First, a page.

Coloradans fought in the Civil War (for the Union) and several Indian Wars from the early 1800s to early 1900s. The FHL has microfilm indexes for volunteer Union soldiers and for pension records; the original service and pension records are at NARA in Washington, DC. You can purchase copies through NARA. Name and service details of soldiers on frontier military posts are on microfilm called Registers of Enlistments in the United States Army, 1798-1914. Both NARA and the FHL have copies.

You can browse the Denver Public Library’s (DPL) online index to residents’ WWI draft registration cards <> and see the cards on microfilm at the DPL, FHL and NARA. Images of the cards are part of’s US Records collection.

Mile-high points

At the DPL — one of the country’s top genealogical research repositories — Colorado visitors can begin scaling the peaks and valleys of their family’s records. The Western History and Genealogy collection <> offers online indexes and transcriptions for pre-1963 Colorado mining fatalities, state reformatory prisoner records (1887 to 1939), Colorado Statesman newspaper obituaries (1904 to 1954), Denver obituaries (1936 to 2005), mortuary records (1889 to 1909 and 1900 to 1956), Denver Old Ladies Home records (1897 to 1980), WWI casualty indexes, pioneers indexes, voter lists and more.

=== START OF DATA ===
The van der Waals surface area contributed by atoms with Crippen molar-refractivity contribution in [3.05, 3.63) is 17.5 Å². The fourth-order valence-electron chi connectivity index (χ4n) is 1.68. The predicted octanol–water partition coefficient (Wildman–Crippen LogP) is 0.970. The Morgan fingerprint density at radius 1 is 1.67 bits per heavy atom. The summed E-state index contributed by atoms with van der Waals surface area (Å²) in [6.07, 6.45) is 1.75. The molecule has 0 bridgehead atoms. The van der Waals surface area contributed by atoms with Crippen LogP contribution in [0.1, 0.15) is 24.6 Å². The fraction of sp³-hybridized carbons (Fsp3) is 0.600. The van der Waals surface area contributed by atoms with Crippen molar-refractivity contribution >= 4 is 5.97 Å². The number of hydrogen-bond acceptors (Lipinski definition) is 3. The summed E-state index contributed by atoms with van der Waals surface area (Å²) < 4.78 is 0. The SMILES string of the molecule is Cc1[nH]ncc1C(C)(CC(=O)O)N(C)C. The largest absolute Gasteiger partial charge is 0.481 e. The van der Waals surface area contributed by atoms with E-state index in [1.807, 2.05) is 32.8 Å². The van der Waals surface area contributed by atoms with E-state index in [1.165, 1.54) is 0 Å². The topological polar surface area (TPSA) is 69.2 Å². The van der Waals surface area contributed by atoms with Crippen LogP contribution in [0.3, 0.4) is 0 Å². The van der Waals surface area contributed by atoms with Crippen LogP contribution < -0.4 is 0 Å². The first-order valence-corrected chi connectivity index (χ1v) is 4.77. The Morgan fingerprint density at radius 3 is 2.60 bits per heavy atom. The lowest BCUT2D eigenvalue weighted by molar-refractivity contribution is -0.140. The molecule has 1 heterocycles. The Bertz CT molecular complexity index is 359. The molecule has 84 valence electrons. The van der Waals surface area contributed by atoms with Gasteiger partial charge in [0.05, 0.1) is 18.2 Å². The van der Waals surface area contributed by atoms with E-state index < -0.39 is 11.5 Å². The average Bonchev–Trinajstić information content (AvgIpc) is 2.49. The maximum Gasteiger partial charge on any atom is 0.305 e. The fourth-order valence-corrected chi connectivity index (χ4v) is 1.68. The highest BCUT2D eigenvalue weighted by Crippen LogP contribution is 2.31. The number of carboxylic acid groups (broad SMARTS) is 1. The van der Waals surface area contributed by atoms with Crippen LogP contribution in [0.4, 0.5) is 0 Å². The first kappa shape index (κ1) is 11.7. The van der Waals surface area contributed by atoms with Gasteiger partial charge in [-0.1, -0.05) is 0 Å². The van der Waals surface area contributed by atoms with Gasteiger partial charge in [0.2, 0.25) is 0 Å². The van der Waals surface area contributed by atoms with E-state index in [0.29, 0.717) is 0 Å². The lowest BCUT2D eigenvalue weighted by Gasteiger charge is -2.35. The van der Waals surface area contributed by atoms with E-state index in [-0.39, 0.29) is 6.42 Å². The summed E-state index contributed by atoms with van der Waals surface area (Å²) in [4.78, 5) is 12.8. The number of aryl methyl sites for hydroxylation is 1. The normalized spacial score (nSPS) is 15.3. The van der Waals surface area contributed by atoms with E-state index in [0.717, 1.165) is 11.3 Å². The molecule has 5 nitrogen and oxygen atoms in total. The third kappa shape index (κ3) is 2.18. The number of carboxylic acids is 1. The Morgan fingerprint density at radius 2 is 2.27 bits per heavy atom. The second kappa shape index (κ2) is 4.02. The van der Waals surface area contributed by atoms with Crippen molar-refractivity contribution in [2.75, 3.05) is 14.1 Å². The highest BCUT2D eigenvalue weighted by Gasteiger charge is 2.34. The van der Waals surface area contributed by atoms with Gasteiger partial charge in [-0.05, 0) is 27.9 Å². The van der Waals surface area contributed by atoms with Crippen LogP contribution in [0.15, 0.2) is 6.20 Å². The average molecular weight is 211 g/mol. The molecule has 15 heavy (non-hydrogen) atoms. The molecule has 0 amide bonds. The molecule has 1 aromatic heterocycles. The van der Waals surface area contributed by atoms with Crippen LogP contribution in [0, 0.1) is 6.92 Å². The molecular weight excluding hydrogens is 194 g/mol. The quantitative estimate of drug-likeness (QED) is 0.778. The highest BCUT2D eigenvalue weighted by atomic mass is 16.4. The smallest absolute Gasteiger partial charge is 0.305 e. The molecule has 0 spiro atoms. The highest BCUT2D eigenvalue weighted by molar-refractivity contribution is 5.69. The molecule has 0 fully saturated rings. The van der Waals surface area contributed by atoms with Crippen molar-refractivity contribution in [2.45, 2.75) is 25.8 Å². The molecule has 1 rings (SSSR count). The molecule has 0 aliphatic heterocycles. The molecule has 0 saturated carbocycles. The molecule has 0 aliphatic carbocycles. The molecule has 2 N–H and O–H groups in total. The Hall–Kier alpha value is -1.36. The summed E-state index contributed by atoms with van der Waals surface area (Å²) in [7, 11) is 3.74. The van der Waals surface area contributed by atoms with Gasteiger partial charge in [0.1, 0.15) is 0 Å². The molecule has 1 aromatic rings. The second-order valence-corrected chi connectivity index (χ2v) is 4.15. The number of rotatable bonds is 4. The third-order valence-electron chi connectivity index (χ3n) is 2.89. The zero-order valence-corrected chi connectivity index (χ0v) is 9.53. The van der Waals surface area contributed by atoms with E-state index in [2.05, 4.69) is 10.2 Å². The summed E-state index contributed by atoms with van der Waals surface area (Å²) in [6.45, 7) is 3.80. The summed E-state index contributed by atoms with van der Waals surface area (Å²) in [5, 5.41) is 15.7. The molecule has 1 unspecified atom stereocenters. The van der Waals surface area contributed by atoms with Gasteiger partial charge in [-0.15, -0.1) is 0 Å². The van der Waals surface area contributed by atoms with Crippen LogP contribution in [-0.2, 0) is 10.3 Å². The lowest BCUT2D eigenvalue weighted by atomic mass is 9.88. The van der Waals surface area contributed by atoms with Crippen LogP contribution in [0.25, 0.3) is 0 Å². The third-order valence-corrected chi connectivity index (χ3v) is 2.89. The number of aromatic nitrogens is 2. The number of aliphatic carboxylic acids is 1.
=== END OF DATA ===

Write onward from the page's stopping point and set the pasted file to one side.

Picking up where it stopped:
Researchers making a stop there can access historic documents including newspapers, ephemera, maps and books, plus another helpful finding aid: a general index card file to help you locate your ancestors in newspapers, local histories, biographical works, newsletters and journals.


About a stone’s throw away, the state archives has a mountain of other records, including those related to military service, schools, railroads, penitentiaries, the Civilian Conservation Corps, the state children’s home and mines. You can find indexes and holdings information for most of these records online at <>. Go to < archives/geneal.htm> and use the links on the left for details on the archives’ naturalization, school, probate court and other records.

The Colorado Historical Society <>, also in Denver, boasts the state’s largest collection of newspapers, dating as far back as 1859. You’ll find, lots of books, manuscripts, maps, photographs and city directories there, too. A bit further down the road in Boulder, use the extensive map holdings in the University of Colorado’s Norlin Library <>. With all these resources at hand, your new slogan might be “Genealogy or bust!”

From the March 2008 Family Tree Magazine